Biofilms and Their Potential Role in Wound Healing

Steven L. Percival, PhD; Philip G. Bowler, MPhil


Traditionally, microbiologists have studied bacterial structure, function, and susceptibility using cells that have been cultured in liquid medium. In this state, bacteria exist as free-floating planktonic cells. However, it is increasingly being recognized that in their natural habitat, most bacteria grow attached to a surface.[1] The growth of large aggregates of cells on a surface encased within a three-dimensional matrix of extracellular polymers (otherwise known as extracellular polymeric substance or EPS) produced by the sessile bacteria is known as a biofilm.[2] In man, the surfaces that are available for attachment are many and varied and include skin, teeth, the respiratory tract, and intestinal mucosa (Table 1).

Given the right conditions, all bacteria can grow a biofilm. Most species of bacteria that cause infection are members of the normal microflora of humans and form biofilms at sites where they exist as harmless commensals. In this situation, biofilms are considered to play a protective and beneficial role in the host. For example, biofilms in the vagina prevent colonization by exogenous pathogens—a phenomenon known as colonization resistance—and this process is synonymous with vaginal health.[3] However, due to a selection of endogenous and exogenous factors, the microbial composition of such “healthy” biofilms can become disturbed to produce a pathogenic biofilm. This has been documented to lead to diseases, such as dental caries.[4] Staphylococci, which are members of the normal microflora of the skin, frequently form biofilms on implantable medical devices, such as intravenous catheters and hip and knee joint prostheses.[5,6,7] Similarly, Pseudomonas aeruginosa is an environmental organism that regularly causes infections in burns and other wounds and constitutes a major concern for immunocompromised individuals.[8] Pseudomonas aeruginosa is very adept at biofilm formation and readily forms such structures in the lungs of individuals with cystic fibrosis; this is associated with shortened life span of the patient.[9] Most biofilms, specifically urinary and oral biofilms, are comprised of a variety of organisms, i.e., polymicrobial. In fact, in dental plaque, more than 350 different bacterial species have been identified[10] by traditional microbiological methods, although it is likely that culturable organisms may represent as little as one percent of the total microbial population.[11]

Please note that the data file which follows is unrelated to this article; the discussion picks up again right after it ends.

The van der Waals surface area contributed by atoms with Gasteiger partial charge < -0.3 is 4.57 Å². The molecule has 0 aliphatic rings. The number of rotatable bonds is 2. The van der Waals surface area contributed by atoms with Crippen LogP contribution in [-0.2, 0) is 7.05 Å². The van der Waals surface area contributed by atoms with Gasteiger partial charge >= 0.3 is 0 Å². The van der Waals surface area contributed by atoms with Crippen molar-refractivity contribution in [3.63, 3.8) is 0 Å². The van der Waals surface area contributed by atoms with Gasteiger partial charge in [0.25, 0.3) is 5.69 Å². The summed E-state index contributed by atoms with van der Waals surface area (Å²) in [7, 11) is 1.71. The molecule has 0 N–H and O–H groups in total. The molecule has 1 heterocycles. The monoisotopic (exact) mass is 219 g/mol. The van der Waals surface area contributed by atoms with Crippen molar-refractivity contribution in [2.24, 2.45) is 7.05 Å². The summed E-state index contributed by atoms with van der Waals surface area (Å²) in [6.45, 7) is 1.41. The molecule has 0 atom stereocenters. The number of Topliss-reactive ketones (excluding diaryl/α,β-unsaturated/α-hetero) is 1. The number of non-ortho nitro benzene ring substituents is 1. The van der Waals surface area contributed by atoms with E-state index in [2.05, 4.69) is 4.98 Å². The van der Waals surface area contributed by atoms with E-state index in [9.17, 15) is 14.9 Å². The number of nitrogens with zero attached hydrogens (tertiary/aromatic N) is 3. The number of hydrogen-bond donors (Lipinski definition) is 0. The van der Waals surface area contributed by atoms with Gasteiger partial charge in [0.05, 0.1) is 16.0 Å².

Why can Biofilms be a Problem?

It has been estimated that biofilms are associated with 65 percent of nosocomial infections[12] and that treatment of these biofilm-associated infections costs greater than $1 billion annually in the United States.[1,13] The estimated cost of a hip replacement in the UK is £3,500, but the hospital costs associated with a subsequent infection can be as high as £30,000.[5] So why are biofilm-related infections such a problem to treat? The challenge arises as a consequence of the following several factors:

1. Biofilm bacteria are less susceptible to our immune defense system, and consequently, a biofilm-associated infection can persist for a long period of time (i.e., progress from an acute to a chronic infection). Phagocytic cells have difficulty ingesting bacteria within a biofilm due to antiphagocytic properties of the biofilm matrix.[14,15] In the absence of specific antibodies, the polysaccharide component of the biofilm matrix also blocks complement activation. If antibodies are present, the polymeric matrix generally renders them ineffective. It has been shown that the biofilm matrix is also able to inhibit chemotaxis and degranulation by polymorphonucleocytes (PMNs) and macrophages and also depress the lymphoproliferative response of monocytes to polyclonal activators.[15,16] Not only are host defenses unable to deal effectively with biofilms, but their persistence can cause tissue damage (e.g., lung tissue in cystic fibrosis).



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